Bowling for Columbine
Bowling for Columbine - A Film Analysis
The documentary “Bowling for Columbine” by Michael Moore follows a synthetic format combining archived compilation along with interviews to present itself factually trustworthy. It definitely uses rhetorical form as Moore’s goal is to persuade the audience to adopt an opinion to the subject matter – his theory that Americans are trigger-happy, fear laced people who rely on violence to solve problems. He asks the question- why does America have so many guns and so much gun violence?
The film can be defined by the four basic attributes associated with rhetorical form- it addresses the viewer openly, the subject is not an issue of scientific truth but rather tries to move the viewer to a new conviction, definitely uses emotional appeal over facts, and finally the film attempts to persuade the viewer to make choices that will have an effect on their everyday life.
From the opening scenes when he gets a free gun by opening a new bank account - Moore uses archived clips, mixed with interviews of people associated with the Oklahoma City bombings; the Michigan Militia, NRA’s then president Charlton Heston, relatives and acquaintances of the Columbine tragedy to persuade us to accept his arguments. Various clips are introduced throughout the film depicting violence in the United States and the fear that citizens live with in this society. There is implication that fear is hyped by the media and controlled by the government to keep the level of fear amongst the populace. He implies that there is a conspiracy to create fear against black people through media and other forms. With edits and cuts from multiple sources he skillfully backs up his theory. He also includes a segment comparing the contrast of violence between the U.S. and Canada which has a fairly high percentage of private gun ownership, but very low gun violence. Why is this? The answer that Moore leads us to is that the reason the United States has so many violent deaths due to guns is not the AMOUNT of guns but due to the exploitation of violence through the media and the governments position to keep Americans on the edge of fear.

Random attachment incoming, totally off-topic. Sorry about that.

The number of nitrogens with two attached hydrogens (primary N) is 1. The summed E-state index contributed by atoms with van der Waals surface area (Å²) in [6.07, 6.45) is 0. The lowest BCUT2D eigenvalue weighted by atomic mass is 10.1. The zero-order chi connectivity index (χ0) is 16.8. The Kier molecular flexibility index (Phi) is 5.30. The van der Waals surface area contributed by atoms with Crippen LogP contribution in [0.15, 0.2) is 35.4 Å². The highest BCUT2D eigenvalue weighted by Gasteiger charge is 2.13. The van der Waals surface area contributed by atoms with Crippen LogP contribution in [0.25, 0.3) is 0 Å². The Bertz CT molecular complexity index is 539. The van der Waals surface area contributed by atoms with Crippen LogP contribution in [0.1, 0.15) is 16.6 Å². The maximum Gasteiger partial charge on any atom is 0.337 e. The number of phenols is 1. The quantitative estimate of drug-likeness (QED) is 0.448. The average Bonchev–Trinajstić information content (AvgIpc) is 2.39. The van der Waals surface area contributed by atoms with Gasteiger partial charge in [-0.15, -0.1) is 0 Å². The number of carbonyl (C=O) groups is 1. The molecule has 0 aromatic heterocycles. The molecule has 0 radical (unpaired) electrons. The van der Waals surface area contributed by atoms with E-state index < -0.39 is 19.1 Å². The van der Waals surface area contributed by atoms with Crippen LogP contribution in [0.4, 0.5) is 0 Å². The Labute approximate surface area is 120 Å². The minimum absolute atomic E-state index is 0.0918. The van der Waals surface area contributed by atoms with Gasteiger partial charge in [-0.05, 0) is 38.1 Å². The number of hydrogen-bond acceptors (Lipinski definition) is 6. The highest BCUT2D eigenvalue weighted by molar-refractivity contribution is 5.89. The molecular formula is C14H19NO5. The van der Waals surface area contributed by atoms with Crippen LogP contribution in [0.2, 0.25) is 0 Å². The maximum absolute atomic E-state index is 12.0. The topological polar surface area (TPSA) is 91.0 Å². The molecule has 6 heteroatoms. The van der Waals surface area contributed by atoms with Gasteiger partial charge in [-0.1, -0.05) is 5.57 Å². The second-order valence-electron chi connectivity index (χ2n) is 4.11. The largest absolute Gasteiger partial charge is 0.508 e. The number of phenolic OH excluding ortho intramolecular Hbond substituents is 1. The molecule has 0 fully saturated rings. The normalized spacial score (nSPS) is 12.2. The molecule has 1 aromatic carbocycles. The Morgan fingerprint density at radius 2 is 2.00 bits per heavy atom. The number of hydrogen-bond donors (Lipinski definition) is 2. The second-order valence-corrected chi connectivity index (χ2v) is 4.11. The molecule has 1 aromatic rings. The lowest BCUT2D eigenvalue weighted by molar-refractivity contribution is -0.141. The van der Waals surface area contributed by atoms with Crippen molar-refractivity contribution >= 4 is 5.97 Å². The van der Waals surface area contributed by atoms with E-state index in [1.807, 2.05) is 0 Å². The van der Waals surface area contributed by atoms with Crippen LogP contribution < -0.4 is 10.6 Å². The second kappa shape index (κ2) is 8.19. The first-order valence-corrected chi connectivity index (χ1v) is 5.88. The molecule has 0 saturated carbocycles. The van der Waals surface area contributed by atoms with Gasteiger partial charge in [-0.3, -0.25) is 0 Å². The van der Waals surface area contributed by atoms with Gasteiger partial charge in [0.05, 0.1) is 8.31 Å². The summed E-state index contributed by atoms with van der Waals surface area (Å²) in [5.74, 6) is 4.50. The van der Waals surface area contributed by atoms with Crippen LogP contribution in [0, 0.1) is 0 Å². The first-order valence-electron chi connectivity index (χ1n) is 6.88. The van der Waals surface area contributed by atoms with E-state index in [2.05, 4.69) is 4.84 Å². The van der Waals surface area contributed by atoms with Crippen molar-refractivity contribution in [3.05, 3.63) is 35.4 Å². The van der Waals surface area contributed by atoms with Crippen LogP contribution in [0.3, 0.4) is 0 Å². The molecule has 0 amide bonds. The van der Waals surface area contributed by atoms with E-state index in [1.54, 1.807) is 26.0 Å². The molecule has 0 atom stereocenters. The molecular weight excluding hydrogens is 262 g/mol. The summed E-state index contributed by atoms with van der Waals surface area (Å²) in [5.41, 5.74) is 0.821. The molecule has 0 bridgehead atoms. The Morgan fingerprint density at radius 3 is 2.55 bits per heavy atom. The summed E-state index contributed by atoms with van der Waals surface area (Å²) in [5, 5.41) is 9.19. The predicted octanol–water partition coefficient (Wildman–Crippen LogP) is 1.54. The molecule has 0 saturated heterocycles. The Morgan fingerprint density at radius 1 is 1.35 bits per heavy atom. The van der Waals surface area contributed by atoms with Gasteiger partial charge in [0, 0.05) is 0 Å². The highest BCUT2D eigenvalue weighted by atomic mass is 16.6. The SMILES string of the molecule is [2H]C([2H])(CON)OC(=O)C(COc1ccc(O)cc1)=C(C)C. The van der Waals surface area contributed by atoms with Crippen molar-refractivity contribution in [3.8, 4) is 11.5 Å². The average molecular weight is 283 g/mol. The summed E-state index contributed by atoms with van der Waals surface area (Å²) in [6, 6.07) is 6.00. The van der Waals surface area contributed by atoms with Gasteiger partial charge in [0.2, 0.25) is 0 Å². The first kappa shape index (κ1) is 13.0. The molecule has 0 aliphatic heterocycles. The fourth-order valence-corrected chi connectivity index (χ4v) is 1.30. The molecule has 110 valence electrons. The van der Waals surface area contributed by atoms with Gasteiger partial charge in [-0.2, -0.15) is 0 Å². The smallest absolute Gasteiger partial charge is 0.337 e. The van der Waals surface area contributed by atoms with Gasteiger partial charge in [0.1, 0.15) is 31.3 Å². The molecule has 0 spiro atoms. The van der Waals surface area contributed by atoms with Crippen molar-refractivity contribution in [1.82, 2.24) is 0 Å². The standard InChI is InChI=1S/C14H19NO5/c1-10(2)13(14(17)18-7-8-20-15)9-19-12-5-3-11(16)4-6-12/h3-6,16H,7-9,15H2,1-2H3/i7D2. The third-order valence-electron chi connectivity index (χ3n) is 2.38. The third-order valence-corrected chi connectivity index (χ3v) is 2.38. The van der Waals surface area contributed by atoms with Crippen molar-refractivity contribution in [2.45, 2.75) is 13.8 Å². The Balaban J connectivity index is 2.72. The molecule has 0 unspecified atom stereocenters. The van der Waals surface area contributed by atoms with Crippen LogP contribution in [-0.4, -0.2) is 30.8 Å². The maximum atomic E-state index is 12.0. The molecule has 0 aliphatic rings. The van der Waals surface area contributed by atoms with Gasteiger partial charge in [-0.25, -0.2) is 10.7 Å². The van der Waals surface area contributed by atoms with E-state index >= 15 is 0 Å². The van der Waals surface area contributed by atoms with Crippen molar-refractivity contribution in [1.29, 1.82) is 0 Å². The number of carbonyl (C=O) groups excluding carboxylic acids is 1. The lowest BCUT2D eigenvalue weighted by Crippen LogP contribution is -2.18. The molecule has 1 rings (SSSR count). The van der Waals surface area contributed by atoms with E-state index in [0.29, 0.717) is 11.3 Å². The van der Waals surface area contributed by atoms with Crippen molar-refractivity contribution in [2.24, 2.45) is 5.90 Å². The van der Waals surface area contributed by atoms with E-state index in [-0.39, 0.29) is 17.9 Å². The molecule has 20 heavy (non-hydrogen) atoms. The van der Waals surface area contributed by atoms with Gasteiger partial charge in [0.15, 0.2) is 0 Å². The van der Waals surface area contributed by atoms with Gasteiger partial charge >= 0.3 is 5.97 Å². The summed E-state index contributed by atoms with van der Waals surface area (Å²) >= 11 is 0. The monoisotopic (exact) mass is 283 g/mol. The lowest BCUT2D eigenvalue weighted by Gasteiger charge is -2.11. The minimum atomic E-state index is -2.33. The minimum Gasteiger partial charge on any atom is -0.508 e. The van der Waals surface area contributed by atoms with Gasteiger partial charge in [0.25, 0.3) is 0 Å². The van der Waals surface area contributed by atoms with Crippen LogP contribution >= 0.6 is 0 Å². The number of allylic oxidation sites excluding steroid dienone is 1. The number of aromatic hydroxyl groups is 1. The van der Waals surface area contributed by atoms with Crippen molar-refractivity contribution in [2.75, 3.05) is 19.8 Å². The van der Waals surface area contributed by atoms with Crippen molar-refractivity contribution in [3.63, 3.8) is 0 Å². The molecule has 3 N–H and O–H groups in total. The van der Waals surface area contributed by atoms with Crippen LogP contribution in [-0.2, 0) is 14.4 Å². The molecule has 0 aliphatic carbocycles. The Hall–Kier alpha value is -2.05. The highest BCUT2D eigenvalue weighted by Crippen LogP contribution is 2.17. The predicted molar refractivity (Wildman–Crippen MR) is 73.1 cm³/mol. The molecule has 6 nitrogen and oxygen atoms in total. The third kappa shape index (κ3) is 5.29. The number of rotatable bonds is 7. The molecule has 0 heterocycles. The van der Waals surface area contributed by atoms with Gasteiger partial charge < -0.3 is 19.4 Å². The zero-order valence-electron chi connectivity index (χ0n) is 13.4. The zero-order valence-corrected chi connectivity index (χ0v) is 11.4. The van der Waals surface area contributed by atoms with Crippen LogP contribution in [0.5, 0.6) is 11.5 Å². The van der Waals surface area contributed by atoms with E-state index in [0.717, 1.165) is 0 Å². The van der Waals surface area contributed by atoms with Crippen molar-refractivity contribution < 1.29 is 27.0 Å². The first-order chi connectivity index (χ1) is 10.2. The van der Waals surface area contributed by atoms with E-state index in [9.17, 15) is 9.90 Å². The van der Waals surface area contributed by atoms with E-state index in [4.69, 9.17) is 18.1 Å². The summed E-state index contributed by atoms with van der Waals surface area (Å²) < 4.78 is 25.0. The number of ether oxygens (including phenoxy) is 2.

The approach Moore uses creates curiosity and suspense, on which the viewer can reflect. From the film’s beginning showing the ease of obtaining guns in America through the philosophy that guns are needed for protection, he uses a good mixture of interviews, archived clips, enthymemes and dialogue that support the subject.
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